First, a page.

As human beings, we are made to live in a society and to be part of a larger group. We need friends, family, and loved ones. Being in relationship with other humans helps us to learn more about ourselves and gives our lives deeper meaning.
It’s perfectly acceptable to feel that your partner is your best friend; however, your partner should not be your only friend. Partners should provide love and support for one another; however, they should not be one another’s only support.
This is especially true for couples dealing with disabilities and for inter-abled couples. Many people with disabilities have special needs. Some of us require more assistance with the tasks of daily living than others. Some people require more emotional care and nurture.
I encourage you and your partner to depend on one another but to also form a loving and supportive network of people that you trust. Your support network might include friends, family, skilled medical staff, or trained assistants.
Tip #6: Take Time for Self-Care
All people, whether or not they have a disability, must make time for self-care. Take time to love and nurture yourself. If you don’t take care of yourself, you won’t be able to provide your partner with the love and emotional support that is necessary for a relationship to thrive.
I would like to take this moment to extend a special, “Thank you,” to the caregivers of the world.
If you ever find yourself in a caregiving position, please know that you do not have to do it alone. I encourage you to ask for help from your support network, your worshipping community, or friends and family. As human beings, we are better together.
When I counsel people who are in a caregiving position, whether they are parents with small children, couples dealing with disabilities, or children taking care of elderly family members, I always use the metaphor of the oxygen mask on an airplane: When flying on airplane, in the event of an emergency, it is imperative that you put on your own mask first. Otherwise, you might lose consciousness while trying to assist the person sitting next to you.
Even if you do not currently find yourself in a caregiving position, it is important to remember to put on your own oxygen mask! Whatever you are going through in life, make sure to take time for self-care. Always put on your own oxygen mask first- otherwise you might not be able to help the people you love the most.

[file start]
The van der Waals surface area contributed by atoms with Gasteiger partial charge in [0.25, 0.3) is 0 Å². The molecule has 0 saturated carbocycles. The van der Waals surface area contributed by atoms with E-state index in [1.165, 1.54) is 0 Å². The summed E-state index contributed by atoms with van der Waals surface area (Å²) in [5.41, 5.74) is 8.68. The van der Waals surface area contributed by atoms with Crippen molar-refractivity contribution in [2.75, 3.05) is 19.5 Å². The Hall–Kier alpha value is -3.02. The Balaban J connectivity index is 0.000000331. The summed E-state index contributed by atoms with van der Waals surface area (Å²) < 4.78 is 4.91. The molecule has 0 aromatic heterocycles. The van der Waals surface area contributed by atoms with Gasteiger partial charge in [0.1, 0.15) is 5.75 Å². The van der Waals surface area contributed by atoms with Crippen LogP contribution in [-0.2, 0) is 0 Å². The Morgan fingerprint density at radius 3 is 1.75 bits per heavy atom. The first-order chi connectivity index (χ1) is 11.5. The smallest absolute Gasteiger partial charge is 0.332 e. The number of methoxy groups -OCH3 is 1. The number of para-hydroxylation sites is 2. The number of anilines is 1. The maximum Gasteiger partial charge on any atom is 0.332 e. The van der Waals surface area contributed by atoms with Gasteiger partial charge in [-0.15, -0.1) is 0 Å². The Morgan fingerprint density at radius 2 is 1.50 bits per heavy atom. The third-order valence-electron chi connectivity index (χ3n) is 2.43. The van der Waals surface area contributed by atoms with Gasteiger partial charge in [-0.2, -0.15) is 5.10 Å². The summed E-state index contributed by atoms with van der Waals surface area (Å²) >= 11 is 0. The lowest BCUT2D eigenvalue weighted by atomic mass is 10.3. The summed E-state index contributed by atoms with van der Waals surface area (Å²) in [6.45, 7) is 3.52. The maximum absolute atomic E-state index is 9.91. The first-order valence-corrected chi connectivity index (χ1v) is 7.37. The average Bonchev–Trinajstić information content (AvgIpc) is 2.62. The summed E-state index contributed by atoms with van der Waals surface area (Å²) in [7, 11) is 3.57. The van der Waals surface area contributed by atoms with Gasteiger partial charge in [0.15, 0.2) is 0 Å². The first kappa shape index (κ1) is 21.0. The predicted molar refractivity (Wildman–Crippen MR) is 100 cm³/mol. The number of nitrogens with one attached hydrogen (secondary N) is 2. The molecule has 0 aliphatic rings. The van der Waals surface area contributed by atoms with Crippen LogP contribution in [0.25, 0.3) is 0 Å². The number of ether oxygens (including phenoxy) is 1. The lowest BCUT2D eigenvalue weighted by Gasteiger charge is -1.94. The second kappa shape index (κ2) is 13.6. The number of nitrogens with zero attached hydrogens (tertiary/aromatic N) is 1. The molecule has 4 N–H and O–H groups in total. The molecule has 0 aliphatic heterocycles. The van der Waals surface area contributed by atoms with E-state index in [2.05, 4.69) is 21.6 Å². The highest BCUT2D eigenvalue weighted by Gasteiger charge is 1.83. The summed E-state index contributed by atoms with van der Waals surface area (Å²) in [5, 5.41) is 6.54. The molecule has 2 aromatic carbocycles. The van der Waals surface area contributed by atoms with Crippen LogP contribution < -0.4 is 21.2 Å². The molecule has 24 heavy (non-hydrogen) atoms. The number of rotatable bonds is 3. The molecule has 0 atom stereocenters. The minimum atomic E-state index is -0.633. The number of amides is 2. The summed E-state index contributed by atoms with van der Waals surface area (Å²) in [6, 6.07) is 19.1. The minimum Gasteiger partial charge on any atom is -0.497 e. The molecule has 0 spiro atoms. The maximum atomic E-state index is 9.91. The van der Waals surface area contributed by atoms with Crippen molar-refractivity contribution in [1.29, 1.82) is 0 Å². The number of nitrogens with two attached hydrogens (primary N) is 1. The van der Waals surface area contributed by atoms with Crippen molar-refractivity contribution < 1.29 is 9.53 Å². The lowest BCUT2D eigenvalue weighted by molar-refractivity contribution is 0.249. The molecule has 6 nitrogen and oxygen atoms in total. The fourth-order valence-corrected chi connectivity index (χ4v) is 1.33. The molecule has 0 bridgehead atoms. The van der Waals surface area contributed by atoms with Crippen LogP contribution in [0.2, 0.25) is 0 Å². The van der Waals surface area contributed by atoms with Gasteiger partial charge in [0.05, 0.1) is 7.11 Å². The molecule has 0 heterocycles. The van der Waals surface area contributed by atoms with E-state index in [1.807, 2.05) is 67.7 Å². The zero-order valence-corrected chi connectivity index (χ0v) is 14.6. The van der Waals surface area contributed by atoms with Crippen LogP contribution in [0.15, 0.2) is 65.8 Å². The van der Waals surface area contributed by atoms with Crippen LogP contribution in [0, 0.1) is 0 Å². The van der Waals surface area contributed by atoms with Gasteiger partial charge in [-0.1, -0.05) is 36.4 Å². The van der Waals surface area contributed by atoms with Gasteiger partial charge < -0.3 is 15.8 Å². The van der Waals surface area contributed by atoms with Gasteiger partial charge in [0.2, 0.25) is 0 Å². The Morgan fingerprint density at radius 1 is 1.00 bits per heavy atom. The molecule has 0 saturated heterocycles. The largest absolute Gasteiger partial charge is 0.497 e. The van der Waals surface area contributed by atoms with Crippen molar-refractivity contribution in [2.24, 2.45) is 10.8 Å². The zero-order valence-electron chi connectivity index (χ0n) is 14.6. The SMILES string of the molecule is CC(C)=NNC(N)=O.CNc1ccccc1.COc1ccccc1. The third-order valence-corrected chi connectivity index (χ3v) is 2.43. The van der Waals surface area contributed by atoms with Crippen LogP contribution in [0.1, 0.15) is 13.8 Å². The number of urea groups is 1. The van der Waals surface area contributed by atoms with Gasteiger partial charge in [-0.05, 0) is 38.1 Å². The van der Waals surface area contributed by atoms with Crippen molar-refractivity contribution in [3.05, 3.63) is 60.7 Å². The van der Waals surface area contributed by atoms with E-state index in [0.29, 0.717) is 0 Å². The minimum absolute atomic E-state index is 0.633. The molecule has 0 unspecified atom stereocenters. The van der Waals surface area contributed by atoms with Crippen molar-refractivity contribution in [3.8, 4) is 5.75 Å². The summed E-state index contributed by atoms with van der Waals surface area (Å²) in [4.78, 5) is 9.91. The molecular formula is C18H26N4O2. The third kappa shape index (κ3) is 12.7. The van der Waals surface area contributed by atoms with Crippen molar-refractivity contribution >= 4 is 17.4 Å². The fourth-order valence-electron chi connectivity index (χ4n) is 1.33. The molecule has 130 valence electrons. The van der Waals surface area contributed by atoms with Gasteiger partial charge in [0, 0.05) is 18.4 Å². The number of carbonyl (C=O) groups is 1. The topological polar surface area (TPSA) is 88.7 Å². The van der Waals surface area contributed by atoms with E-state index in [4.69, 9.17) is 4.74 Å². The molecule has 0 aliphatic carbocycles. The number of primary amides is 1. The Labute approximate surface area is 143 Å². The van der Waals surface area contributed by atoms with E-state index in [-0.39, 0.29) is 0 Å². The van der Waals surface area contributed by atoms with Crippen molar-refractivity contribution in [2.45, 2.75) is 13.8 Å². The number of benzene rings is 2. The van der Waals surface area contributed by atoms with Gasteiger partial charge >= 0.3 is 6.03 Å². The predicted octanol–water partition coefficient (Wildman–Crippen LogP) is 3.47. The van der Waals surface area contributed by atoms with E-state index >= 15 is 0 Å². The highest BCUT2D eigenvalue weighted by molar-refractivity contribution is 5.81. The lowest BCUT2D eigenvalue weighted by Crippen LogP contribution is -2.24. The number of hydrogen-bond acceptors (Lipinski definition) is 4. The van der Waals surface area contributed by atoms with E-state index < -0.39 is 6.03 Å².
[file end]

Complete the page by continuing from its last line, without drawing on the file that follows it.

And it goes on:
Tip #7 (The Last & Most Important Tip): Love one another
One of my favorite services to officiate at is a vow renewal. Every time I am asked to officiate at a service in which the couple renews their wedding vows, I like to take time to ask the couple one simple question, “What does it take to stay in love?”
Whether the couple has been married for five, twenty-five, or fifty years, I almost always get the same answer. Usually, they share knowing glance with one another. Then, one will smile and say, “I don’t know. Really- we just love each other.”
In the end, it is important to remember that every person, just like every relationship, is unique and special. The best advice I can give to you is simply this: love one another. If we always treat our partner with love and kindness, then all the rest will fall into place.
If we always treated the world with love, then the world itself would be a much more beautiful place.
Happy Valentine’s Day!
Author’s Note: I would like to extend a special thank you to the members of Rev. Gal Blog Pals and the Disability Wisdom Discussion Group on Facebook for workshopping some of these ideas with me. Your feedback was deeply appreciated. If you’re interested in learning more about this topic, I recommend the book In Sickness and in Health: Love, Disability, and a Quest to Understand the Perils and Pleasure of Interabled Romance by Ben Mattlin. I also encourage all couples that I work with to read The 5 Love Languages by Gary Chapman
About the Author: Rev. Rebecca L. (Torres) Holland, B.S. English Ed. & M.Div. Rebecca is a United Methodist pastor, author, and disability awareness activist. She is the chair of the Disability Ministries Task Force of the Susquehanna Conference of the United Methodist Church. Her chapbook, Through My Good Eye: A Memoir in Verse – Poems from a Half Blind, Half Filipino, Wholehearted Preacher Lady is available on Kindle and Amazon. She blogs about faith, diverse books, and disability awareness at BeckieWrites.com. Connect with her on Twitter and Instagram @BeckieWrites.
If you liked this article, then you may also enjoy these tips for driving with a disability or my interview the author of Thriving Blind, Kristin Smedley!
If you found this article helpful, you may also enjoy my interview with the author of Thriving Blind and TEDx Speaker, Kristin Smedley or the great articles in CAPTIVATING, a free monthly magazine that showcases the the achievements of people with disabilities.